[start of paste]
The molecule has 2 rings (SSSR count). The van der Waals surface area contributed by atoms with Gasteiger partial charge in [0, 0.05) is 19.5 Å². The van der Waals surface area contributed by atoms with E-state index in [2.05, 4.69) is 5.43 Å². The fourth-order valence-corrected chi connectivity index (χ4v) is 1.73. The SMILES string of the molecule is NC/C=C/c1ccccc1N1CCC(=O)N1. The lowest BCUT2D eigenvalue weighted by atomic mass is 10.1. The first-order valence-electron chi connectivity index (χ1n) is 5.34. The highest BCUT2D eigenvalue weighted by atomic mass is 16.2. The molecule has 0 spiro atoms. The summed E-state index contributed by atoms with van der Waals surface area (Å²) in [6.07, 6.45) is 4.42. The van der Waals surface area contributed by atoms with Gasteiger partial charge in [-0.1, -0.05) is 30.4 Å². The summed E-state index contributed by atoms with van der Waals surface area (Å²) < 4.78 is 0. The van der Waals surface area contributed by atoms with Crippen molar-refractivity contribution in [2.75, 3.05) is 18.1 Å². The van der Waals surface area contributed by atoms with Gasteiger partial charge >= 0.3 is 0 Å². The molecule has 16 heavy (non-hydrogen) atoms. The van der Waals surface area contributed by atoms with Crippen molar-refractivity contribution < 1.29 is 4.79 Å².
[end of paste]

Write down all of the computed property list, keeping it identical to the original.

The molecule has 2 rings (SSSR count). The van der Waals surface area contributed by atoms with Gasteiger partial charge in [0, 0.05) is 19.5 Å². The van der Waals surface area contributed by atoms with E-state index in [2.05, 4.69) is 5.43 Å². The fourth-order valence-corrected chi connectivity index (χ4v) is 1.73. The SMILES string of the molecule is NC/C=C/c1ccccc1N1CCC(=O)N1. The lowest BCUT2D eigenvalue weighted by atomic mass is 10.1. The first-order valence-electron chi connectivity index (χ1n) is 5.34. The highest BCUT2D eigenvalue weighted by atomic mass is 16.2. The molecule has 0 spiro atoms. The summed E-state index contributed by atoms with van der Waals surface area (Å²) in [6.07, 6.45) is 4.42. The van der Waals surface area contributed by atoms with Gasteiger partial charge in [-0.1, -0.05) is 30.4 Å². The summed E-state index contributed by atoms with van der Waals surface area (Å²) < 4.78 is 0. The van der Waals surface area contributed by atoms with Crippen molar-refractivity contribution in [2.75, 3.05) is 18.1 Å². The van der Waals surface area contributed by atoms with Gasteiger partial charge >= 0.3 is 0 Å². The molecule has 16 heavy (non-hydrogen) atoms. The van der Waals surface area contributed by atoms with Crippen molar-refractivity contribution < 1.29 is 4.79 Å².